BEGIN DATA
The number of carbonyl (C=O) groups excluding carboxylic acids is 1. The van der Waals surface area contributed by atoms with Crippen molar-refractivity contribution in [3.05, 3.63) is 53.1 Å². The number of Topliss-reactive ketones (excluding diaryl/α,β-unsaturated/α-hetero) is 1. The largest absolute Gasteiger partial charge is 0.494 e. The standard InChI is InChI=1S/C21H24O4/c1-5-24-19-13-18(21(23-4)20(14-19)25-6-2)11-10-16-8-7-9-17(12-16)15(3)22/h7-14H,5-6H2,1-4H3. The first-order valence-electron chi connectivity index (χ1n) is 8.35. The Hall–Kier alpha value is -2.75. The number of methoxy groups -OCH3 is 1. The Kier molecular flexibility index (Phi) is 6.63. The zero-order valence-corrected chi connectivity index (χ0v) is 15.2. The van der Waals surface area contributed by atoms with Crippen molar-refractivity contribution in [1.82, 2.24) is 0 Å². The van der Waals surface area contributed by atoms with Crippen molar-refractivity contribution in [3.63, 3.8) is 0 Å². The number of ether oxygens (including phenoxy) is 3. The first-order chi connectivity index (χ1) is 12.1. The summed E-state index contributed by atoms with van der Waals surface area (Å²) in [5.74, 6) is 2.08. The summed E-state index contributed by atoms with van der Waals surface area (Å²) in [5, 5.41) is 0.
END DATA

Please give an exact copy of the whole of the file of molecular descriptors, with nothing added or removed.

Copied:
The number of carbonyl (C=O) groups excluding carboxylic acids is 1. The van der Waals surface area contributed by atoms with Crippen molar-refractivity contribution in [3.05, 3.63) is 53.1 Å². The number of Topliss-reactive ketones (excluding diaryl/α,β-unsaturated/α-hetero) is 1. The largest absolute Gasteiger partial charge is 0.494 e. The standard InChI is InChI=1S/C21H24O4/c1-5-24-19-13-18(21(23-4)20(14-19)25-6-2)11-10-16-8-7-9-17(12-16)15(3)22/h7-14H,5-6H2,1-4H3. The first-order valence-electron chi connectivity index (χ1n) is 8.35. The Hall–Kier alpha value is -2.75. The number of methoxy groups -OCH3 is 1. The Kier molecular flexibility index (Phi) is 6.63. The zero-order valence-corrected chi connectivity index (χ0v) is 15.2. The van der Waals surface area contributed by atoms with Crippen molar-refractivity contribution in [1.82, 2.24) is 0 Å². The van der Waals surface area contributed by atoms with Crippen molar-refractivity contribution in [3.63, 3.8) is 0 Å². The number of ether oxygens (including phenoxy) is 3. The first-order chi connectivity index (χ1) is 12.1. The summed E-state index contributed by atoms with van der Waals surface area (Å²) in [5.74, 6) is 2.08. The summed E-state index contributed by atoms with van der Waals surface area (Å²) in [5, 5.41) is 0.